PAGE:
While global manufacturing activity appears to have bottomed out, export orders around the world remain weak and retail sales have disappointed recently.

The European industrial sector looks most vulnerable.

Consequently, we see the manufacturing-heavy economies of Germany and Italy make them the countries most at risk of falling into technical recession.

Given divergent economic conditions across the Eurozone, the ECB has a more difficult calculus, and the risk of policy error may well be higher.

That said, a prolonged and significant decline in economic output in the region is not likely and rate cuts will facilitate a recovery towards trend growth within the next 12 months.

We think that markets are, by and large, already pricing for the risk of light recession across major DMs (perhaps excluding the US).

The announcement of a technical recession in the UK and Japan were largely shrugged off, as investors look ahead to rate cuts and an eventual recovery.

As always, we believe it’s critical to be well diversified across and within the major asset classes, especially in what is expected to be a year of transition.

Guillermo Felices, global investment strategist
PGIM Fixed Income

Guillermo Felices

We do not currently forecast recessions in any of the major economies, but expect the euro area and the UK to be the weakest major economies.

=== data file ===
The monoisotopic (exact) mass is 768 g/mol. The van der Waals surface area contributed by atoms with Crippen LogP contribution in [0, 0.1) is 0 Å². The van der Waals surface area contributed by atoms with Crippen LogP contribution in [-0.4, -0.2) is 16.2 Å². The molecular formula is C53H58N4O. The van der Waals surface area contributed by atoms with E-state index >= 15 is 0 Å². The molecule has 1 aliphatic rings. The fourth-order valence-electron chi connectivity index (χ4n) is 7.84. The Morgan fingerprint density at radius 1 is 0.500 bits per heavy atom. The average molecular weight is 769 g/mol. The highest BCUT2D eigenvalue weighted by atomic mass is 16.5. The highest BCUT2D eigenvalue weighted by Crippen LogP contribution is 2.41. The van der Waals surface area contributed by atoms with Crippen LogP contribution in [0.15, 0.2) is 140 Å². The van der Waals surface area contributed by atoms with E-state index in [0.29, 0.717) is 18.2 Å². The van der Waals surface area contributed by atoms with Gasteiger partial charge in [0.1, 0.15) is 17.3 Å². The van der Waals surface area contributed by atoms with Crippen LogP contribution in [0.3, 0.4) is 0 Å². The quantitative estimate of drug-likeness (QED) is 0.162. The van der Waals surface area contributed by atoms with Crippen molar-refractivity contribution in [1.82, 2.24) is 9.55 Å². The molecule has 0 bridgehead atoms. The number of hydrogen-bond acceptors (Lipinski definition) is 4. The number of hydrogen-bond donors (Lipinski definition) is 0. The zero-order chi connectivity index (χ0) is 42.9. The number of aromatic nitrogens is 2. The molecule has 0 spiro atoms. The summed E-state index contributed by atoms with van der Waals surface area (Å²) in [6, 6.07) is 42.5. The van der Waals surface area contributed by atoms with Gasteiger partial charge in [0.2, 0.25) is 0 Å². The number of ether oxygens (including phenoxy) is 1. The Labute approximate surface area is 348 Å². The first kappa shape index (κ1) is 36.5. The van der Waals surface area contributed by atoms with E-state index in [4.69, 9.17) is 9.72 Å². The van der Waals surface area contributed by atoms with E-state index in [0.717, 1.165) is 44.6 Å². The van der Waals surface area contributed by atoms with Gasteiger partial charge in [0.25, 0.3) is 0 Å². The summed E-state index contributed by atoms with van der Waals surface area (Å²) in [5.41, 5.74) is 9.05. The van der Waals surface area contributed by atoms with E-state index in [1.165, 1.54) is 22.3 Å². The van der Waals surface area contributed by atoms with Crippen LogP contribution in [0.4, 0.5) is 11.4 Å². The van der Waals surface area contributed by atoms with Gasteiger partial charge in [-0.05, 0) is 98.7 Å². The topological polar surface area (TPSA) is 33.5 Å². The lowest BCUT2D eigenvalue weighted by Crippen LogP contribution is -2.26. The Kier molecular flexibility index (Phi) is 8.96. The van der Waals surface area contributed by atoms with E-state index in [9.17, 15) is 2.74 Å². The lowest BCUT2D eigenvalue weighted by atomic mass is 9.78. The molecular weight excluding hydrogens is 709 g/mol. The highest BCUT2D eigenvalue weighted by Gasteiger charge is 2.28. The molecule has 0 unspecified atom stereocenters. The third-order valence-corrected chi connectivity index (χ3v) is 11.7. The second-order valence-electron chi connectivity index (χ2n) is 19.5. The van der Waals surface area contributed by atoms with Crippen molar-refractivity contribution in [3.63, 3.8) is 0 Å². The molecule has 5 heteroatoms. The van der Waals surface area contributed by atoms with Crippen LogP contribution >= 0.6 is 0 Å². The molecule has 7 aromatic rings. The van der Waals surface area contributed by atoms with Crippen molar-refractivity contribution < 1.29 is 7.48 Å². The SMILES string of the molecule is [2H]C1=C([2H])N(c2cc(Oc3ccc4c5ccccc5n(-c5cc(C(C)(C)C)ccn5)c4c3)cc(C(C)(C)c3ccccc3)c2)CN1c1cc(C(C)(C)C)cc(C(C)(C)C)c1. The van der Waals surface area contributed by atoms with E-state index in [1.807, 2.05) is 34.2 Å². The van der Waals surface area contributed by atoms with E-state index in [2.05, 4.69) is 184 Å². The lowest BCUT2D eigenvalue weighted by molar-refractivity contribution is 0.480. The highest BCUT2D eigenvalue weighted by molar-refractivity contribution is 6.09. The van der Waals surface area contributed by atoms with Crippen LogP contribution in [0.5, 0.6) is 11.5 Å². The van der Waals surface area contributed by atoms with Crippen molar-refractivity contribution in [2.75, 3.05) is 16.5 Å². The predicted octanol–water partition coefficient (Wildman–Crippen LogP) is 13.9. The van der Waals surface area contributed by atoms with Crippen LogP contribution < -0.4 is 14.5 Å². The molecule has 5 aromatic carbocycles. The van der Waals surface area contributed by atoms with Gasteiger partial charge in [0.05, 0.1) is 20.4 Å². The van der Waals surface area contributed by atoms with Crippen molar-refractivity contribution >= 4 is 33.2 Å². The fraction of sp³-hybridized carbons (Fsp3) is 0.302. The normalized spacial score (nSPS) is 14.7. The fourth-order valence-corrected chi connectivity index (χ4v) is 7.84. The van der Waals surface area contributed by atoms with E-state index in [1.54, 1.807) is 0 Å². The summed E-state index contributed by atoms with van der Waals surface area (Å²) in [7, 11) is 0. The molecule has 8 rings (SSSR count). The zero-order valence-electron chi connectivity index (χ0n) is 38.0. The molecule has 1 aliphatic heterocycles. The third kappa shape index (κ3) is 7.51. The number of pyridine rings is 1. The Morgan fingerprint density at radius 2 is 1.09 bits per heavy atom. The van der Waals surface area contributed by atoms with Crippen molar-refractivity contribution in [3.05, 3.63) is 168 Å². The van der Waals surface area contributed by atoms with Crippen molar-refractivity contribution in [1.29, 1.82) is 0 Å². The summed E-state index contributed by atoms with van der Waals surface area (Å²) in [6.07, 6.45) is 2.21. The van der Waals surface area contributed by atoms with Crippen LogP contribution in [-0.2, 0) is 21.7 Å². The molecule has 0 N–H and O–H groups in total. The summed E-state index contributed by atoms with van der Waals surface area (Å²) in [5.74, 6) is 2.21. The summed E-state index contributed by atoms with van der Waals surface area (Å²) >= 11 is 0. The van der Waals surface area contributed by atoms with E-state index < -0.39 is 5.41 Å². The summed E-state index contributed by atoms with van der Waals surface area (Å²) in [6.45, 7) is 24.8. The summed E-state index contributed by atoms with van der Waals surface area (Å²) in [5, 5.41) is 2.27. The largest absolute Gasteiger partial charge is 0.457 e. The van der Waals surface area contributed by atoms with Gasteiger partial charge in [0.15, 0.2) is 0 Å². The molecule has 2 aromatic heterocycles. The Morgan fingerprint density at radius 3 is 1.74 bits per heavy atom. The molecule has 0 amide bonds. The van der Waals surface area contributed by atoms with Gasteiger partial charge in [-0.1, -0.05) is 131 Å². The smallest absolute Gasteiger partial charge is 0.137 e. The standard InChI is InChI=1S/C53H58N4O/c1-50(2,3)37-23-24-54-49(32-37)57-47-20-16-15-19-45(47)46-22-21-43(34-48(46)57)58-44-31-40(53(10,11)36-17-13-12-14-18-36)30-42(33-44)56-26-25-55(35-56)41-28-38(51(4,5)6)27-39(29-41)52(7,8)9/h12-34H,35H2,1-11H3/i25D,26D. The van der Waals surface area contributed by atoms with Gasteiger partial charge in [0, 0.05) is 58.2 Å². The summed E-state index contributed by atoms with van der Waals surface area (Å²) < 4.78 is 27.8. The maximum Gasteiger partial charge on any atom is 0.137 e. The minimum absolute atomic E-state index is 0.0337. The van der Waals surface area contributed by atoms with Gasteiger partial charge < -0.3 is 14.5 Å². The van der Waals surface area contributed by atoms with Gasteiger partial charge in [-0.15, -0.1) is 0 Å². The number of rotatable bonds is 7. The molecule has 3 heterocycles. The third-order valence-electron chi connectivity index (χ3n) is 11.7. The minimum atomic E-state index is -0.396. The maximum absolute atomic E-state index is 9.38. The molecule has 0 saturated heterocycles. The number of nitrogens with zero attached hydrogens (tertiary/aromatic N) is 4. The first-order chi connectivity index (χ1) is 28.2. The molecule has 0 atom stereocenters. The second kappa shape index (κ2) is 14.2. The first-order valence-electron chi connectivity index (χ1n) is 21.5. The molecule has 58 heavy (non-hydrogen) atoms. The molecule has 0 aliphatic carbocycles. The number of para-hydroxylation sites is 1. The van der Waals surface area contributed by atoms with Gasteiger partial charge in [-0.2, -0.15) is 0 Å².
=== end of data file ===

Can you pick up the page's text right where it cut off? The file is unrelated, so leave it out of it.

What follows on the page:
The eurozone is not in a technical recession as is the case in Japan and the UK, but it has avoided one by a whisker with growth registering -0.1% in Q3 23 and 0.0% in Q4 23.

We expect a 40% probability of recession in the Eurozone area over the next 12 months, and a 25% probability in the US.

On balance this is a good environment for fixed income, with the prospect of lower yields in bond markets supportive of bond prices.

In sovereign bonds, we prefer to be broadly flat given risks on both sides of our central scenario.

We favour being overweight US rates of maturities from 0-1 year where yields are high around 5% and underweight the 2-5-year sector, while being overall neutral duration.

In credit, we like being market weight US corporate credit and have a slight long bias in European corporate credit and emerging markets corporates and sovereigns, except for emerging markets sovereign investment grade where spreads are very tight.

Given our cautious view on duration we prefer shorter durations in credit too.